Tehran Smiles And Scowls to Power

Picture6

The Scowl Behind the Smile

Iran’s supreme leader, Ali Khamenei, tweeted a series of tweets last week revealing his sentiments toward the nuclear deal with the West  including this: “By the grace of God, the objectives of the US and global arrogant powers against the IRI will face failure sooner or later”.

This candid glimpse at the top of the regime’s food chain, makes us ask a very important questions regarding Iran’s true intentions. Or, to state it more clearly, what does Iran wants from the talks?

What does Tehran want? Basically, power.

  1. Money = Power: After decades of sanctions lead and implemented by the “arrogant powers”, Iran needs money and cooperating on a nuclear deal seems to be the only way to do so. Even if the sanctions are still in effect, President Hassan Rouhani’s foreign policy and smile diplomacy have led to a long line up of trade delegations and deals that have boosted the economy and justified Rouhani’s  election promises. There are hundreds of billions of dollars at stake here and Rouhani knows it – Iran, without sanctions, can perhaps achieve his wish to become one of the top ten economies in the world.
  2. Friends = Power: After decades of sanctions, Iran found itself politically isolated with only a handful of allies. The inner circle of allies included Syria and Lebanon while an outer circle included mostly NAM countries which were allied through a common animosity to a mutual enemy – the “arrogant powers” of the “West”. Since introducing the smile diplomacy, Tehran’s list of friends gets longer daily, friends who will be expected to support Tehran if and when the nuclear deal falls apart.
  3. Influence = Power:  After decades of limited influence on its neighbors (apart from Syria and Lebanon) Tehran wants to be taken seriously as an important country and a force to be reckoned with in its region and the world. More specifically, Tehran, and specially Khamenei himself, wants to export the Islamic revolution with Iran at its head and introduce a “century of Islam” that will put an end to the rule of the “arrogant powers”.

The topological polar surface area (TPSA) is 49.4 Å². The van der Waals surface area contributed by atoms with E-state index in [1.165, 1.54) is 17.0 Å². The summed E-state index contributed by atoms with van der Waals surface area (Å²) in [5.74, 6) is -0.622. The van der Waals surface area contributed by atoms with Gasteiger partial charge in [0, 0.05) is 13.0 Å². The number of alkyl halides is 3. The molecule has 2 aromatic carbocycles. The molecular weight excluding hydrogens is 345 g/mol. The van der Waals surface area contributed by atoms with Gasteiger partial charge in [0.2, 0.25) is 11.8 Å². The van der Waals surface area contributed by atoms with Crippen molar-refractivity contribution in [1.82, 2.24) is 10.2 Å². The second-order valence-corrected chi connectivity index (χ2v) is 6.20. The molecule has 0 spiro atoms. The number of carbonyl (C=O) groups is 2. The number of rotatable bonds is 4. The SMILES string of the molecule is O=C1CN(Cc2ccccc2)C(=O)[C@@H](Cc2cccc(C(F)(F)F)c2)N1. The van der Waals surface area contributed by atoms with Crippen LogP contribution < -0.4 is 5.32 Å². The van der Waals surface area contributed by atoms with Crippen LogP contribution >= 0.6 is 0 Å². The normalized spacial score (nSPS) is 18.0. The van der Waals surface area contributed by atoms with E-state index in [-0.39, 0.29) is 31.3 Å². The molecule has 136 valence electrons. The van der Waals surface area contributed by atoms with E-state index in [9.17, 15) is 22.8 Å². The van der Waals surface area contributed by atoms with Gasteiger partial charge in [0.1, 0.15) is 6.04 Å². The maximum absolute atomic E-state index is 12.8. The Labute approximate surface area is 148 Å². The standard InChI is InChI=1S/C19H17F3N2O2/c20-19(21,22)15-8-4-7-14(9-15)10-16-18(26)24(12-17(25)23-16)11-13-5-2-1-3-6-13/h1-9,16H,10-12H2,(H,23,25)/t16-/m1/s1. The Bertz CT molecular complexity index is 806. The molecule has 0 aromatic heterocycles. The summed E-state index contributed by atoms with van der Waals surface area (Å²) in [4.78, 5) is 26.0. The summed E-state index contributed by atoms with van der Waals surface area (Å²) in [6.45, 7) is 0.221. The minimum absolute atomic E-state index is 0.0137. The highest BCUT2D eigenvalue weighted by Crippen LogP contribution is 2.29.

What is Tehran giving up? Nothing…

In order to achieve the power of money, friends and influence, Tehran will have to give up on absolutely nothing apart from trading scowls for smiles. Tehran’s understanding of the nuclear deal is that its program will continue “as-is”, keeping them a mere six months away from reaching break-out point when it chooses to do so. In the meantime, by the simple fact that the Iranian negotiation teams approach the talks with smiles, they have increased their power enormously.

Yes, Rouhani’s smile diplomacy has proven to be effective. But it should be worthwhile for all of Iran’s new business partners, friends and neighbors, as well as the “arrogant powers”, to listen in on Khamenei once in a while in order to understand that Rouhani’s smile diplomacy does not fit the Supreme Leader well.

Advertisements

Capitalism is Key to Iran’s Foreign Policy

iran map

It’s ironic that on the eve of the 35th anniversary of the Islamic revolution which shunned capitalistic ambitions, Tehran has become so focused on money. Ideals of frugality which were symbolized in Khomeini’s living in a small rented apartment have given way to flashy cars and billion-dollar deals by people who are close to power.